Did that take many takes or did you only get the chance to do one?

Yeah there were so many where we had to literally move to the next building. There’s a sequence in the movie where I shoot a character, he falls to the ground and all of a sudden you hear ambulances coming in and a policeman on a bicycle rushing in who sees this Yakuza on the ground in the middle of Tokyo with an arrow sticking out of his back and we knew that was the end of that sequence because we had to move to the next building. [laughs]

How much did you train for the film?

I did about 3 to 4 weeks of training with the action team 87-Eleven. I’ve done a few projects with them before so it was like coming back to family, just shorthand. What we obviously worked on in this movie was the archery and we were just making sure – you never know how a fight goes until you get to the actual set. There’s a lot of traditional Japanese stances and just the movement we wanted to keep very real in terms of the Japanese culture.

Did you do much research into the character beforehand by reading the comics or seeing other incarnations of the character? Or did you work solely from the script and try to bring that characterisation across?

That was interesting because when I first got the audition I knew it was one of those ‘top secret projects’ because you get this phonecall where it’s like ‘You’re going to have to go to Fox and sit there, sign your waivers, and you can’t leave with the script!’ [laughs] You’re sitting there in a chair, reading this thing for two hours, then they give you the audition sides and usually you know what you’re auditioning for but all these sides and audition material at the top of page just said Mario. [laughs] There can’t be a Mario in a Japanese-esque Wolverine. I didn’t know what the character really was and then they started giving more information when I got on the aeroplane. When I touched down in Australia I really went over the character with James. It was really interesting how he wanted to weave – not just my character’s arc but – all of the other characters. You know, he just kept you guessing which side that each character was playing on and who was who. I thought he did that very well.

It sounds like quite a stressful audition process! The fact you’re given two hours to prepare yourself and just got to work from that.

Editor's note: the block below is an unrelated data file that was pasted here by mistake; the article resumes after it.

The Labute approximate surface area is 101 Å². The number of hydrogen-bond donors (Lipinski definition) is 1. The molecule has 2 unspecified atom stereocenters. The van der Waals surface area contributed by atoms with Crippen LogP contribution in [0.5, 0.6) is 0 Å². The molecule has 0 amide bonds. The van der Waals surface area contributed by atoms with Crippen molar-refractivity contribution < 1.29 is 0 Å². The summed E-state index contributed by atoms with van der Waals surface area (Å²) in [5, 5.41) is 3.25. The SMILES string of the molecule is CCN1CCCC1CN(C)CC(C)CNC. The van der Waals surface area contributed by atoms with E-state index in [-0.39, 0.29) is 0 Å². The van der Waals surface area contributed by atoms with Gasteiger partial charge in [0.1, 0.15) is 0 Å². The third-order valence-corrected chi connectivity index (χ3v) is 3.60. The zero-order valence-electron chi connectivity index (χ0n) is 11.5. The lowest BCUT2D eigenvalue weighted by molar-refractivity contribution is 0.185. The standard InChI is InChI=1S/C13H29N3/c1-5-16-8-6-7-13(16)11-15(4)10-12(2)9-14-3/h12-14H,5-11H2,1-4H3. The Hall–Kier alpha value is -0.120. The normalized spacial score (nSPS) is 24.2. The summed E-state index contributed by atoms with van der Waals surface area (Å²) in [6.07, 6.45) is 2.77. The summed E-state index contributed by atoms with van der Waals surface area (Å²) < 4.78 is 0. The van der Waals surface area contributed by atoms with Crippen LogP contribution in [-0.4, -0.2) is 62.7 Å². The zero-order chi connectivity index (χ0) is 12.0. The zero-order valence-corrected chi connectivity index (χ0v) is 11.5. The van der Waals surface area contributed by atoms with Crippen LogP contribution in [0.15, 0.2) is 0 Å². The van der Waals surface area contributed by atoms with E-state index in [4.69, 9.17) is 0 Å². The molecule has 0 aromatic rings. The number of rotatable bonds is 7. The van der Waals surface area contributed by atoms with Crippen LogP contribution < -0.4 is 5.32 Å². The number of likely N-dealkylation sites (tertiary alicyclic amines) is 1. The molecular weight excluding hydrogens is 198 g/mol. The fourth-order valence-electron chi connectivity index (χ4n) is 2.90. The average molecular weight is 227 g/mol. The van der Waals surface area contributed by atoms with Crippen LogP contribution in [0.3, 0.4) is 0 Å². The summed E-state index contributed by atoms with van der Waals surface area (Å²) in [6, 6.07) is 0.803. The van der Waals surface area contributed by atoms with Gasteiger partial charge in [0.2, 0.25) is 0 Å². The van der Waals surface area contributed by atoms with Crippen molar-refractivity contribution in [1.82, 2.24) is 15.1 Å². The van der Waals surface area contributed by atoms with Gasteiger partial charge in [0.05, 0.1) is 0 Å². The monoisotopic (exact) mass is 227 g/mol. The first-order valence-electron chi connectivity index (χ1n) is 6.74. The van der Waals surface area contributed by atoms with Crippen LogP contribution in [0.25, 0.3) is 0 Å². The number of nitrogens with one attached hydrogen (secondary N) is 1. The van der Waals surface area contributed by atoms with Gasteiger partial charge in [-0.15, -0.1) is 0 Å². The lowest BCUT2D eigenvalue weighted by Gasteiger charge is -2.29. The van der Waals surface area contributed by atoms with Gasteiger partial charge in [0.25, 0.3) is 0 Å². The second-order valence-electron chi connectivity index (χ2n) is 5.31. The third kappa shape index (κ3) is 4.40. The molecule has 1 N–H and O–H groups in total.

Yeah. Auditions are a whole different beast. You’ve got nerves. You know you’re walking for the guy who directed Walk the Line and 3:10 to Yuma. You have all this anxiety walking into an audition like that but what’s amazing is the way he… Well I mean, usually you walk in, read your lines, they say thank you very much for coming in. He actually shot the audition as if he was shooting a scene. That definitely gets you feeling more comfortable and that was nice.

You have pretty muddled allegiances throughout because it’s somewhat confusing who you’re doing it for until the end. Was it a complicated arc to portray?

I think the most difficult part I had was learning the Japanese. Making sure it was right. Fortunately I had Hiroyuki Sanada as a Japanese teacher and he would just give me countless hours and days of work and work. When we’d shoot the scenes we would shoot a take in English, a take in Japanese and then shoot a take with mixed. That was making sure you knew what your intentions were by flipping to different sides of the brain. That was the most challenging part for me.

Wil-Yun-Lee-in-The-Wolverine-2013-Movie-Image-600x888Did you ever feel the pressure or strain of the name, the franchise, the budget and so on when working or was it a lot of fun?

It was a lot of fun because the set pieces were so massive, whether we were in Tokyo or Australia. The most memorable set piece for me was when we were shooting in Australia and there was a huge fight scene between like a thousand ninjas versus The Wolverine. It was just so real in what they created. We would shoot that at night and we’d finish when the sun came up but because they had an incredible amount of fake snow, you actually felt colder than you were. It wasn’t actually that cold but everyone was freezing by the end of the night. It was just a lot of fun, a lot of fun!

I heard James Mangold was always open to trying new things. Did you get to do much of that with your character?